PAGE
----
Revisiting a PlayStation launch title and high speed icon.
There were two games that really convinced me that the future was now when the original PlayStation launched back in September 1995. Those games were Ridge Racer and WipEout*. Ridge Racer because, holy hell, it was an ‘arcade perfect’ (remember that expression?) racer on a home console! This can’t be happening! And WipEout because it was unlike anything I’d ever seen before. Sure, I’d played F-Zero on SNES, but this game’s anti-gravity racing took players on precipitous, rollercoaster-like courses at speed, and did it all to the sounds of a superb club/rave soundtrack. Wipeout was Cool with a capital C.
This game’s anti-gravity racing took players on precipitous, rollercoaster-like courses at speed…
And if you took a step back, and looked at gaming at the time more broadly, the arrival of PlayStation represented several huge shifts for console gaming. It was the move to the bold – and as it seemed at the time, more mature and sophisticated – new world of 3D, it was the move away from cartridges to CDs, which meant more cinematic presentation and proper CD quality audio, and it was a console that – from the get-go – was marketed to teens and adults. Sony wanted the PlayStation to be a console for the clubbing generation, and WipEout was the game that most perfectly encapsulated that.
It didn’t hurt that it was brilliant, either.
UNDER THE BONNET
WipEout was developed by U.K.-based studio Psygnosis and was a European launch title for the original PlayStation. It came out on September 29, 1995 in Europe and on November 21, 1995 in North America. While it’s generally thought of as a PlayStation-specific series, the original game was also released on PC (in late 1995) and Saturn (in early 1996). It was the first of many Wipeout games, with WipEout 2097/XL (the latter is the North American name – aka WipEout and the Sorcerer’s Stone) following almost exactly a year later.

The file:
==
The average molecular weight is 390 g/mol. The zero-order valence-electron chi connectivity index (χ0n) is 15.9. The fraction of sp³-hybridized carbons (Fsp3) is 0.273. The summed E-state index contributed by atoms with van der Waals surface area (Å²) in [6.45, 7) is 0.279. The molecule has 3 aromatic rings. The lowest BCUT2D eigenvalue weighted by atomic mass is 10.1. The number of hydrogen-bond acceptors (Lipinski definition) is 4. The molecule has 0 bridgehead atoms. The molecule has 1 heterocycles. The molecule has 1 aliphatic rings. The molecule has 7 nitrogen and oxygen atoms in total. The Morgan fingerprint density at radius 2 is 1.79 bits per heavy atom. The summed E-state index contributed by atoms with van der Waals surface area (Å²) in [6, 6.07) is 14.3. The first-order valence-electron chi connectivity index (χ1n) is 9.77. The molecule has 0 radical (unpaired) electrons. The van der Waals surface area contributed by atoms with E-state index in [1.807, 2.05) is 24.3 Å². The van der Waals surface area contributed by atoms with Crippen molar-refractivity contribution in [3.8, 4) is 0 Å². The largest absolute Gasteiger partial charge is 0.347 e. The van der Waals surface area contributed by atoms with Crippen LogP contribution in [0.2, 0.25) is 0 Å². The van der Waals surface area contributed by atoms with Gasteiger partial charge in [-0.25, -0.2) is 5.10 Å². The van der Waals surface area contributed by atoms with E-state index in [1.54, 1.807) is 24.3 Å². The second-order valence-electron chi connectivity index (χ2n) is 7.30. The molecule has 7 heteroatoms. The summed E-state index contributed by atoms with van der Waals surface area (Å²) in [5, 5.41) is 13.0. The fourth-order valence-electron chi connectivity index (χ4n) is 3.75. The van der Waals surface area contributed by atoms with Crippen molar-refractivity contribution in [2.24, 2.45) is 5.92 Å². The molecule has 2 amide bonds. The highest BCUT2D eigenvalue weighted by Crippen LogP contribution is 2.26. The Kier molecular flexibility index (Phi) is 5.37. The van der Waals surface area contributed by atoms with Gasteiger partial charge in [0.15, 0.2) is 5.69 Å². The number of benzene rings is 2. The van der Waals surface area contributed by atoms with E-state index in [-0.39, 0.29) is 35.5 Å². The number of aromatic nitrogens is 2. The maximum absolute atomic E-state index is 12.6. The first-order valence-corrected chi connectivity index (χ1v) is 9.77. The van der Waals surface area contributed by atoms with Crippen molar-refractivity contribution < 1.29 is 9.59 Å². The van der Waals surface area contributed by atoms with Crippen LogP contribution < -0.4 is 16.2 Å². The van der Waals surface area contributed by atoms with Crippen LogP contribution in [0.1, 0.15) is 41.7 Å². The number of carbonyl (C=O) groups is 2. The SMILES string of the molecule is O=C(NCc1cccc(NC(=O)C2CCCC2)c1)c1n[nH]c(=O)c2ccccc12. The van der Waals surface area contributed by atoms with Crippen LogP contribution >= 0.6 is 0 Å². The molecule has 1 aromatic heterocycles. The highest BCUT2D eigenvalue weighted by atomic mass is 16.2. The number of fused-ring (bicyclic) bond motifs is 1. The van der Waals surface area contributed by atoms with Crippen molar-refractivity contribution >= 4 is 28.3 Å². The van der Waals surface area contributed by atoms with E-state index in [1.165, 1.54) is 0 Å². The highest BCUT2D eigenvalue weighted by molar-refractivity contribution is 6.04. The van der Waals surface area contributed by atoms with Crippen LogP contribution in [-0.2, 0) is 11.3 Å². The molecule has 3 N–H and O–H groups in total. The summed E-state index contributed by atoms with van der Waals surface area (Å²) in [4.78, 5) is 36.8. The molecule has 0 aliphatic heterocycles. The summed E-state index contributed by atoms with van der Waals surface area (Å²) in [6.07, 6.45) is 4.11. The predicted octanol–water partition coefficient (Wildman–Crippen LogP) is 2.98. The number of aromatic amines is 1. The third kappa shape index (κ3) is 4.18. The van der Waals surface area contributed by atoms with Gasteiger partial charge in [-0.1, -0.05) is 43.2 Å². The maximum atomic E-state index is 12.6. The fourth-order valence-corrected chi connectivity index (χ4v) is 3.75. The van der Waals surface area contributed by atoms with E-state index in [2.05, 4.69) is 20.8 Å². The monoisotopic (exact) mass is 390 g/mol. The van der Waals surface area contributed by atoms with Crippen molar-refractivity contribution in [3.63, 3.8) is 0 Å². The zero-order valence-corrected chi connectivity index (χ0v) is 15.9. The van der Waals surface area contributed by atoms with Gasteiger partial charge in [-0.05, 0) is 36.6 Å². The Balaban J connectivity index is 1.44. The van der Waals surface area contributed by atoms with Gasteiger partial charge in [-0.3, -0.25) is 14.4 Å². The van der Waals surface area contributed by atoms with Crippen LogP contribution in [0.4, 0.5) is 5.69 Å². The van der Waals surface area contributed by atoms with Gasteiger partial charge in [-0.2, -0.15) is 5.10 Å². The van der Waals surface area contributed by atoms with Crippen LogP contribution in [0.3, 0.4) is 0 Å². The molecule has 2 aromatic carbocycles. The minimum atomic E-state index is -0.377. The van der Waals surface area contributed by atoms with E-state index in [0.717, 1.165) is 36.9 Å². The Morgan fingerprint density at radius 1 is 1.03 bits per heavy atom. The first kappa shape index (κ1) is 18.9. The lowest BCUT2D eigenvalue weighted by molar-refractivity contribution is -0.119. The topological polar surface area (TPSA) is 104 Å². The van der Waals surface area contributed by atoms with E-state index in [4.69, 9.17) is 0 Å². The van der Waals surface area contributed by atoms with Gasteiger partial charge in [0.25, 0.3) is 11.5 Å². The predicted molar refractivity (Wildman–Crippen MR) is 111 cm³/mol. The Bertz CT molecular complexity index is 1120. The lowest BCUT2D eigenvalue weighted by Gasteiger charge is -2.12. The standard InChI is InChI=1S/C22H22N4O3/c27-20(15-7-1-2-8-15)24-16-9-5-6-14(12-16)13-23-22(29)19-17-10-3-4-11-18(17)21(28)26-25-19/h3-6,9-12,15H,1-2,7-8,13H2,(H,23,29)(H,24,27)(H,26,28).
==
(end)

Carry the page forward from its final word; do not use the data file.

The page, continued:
KICK IT IN THE GUTS, BARRY!
I was pretty worried about coming back to WipEout. How would it stand up? It’s almost 20 years old, and it’s probably been about 15 years since I’ve played it. I shouldn’t have worried. It’s aged, absolutely – its polygons literally come apart at the seams, and it’s almost certainly the least accessible game in the series – but the core design and gameplay is strong enough to transcend the shortcomings.
Championship mode takes you through six courses, with only the Venom speed class accessible from the start. Beat the Venom championship and you’ll unlock the much faster Rapier. Win Rapier and you’ll unlock a seventh course – Firestar.
There’s still a fair challenge on offer here. While weapons are only used to slow opponents down – as opposed to destroying them – courses are absolutely littered with pick-up panels, so that’s a bit of a wild card. Unlike the Wipeout games that followed, you also aren’t given much room for error. No grinding against the side of the course here – mess up a corner and you lose all your momentum, and that can cost you the race. It’s a lot easier to oversteer here than in later games, too. Anti-gravity shopping carts baby!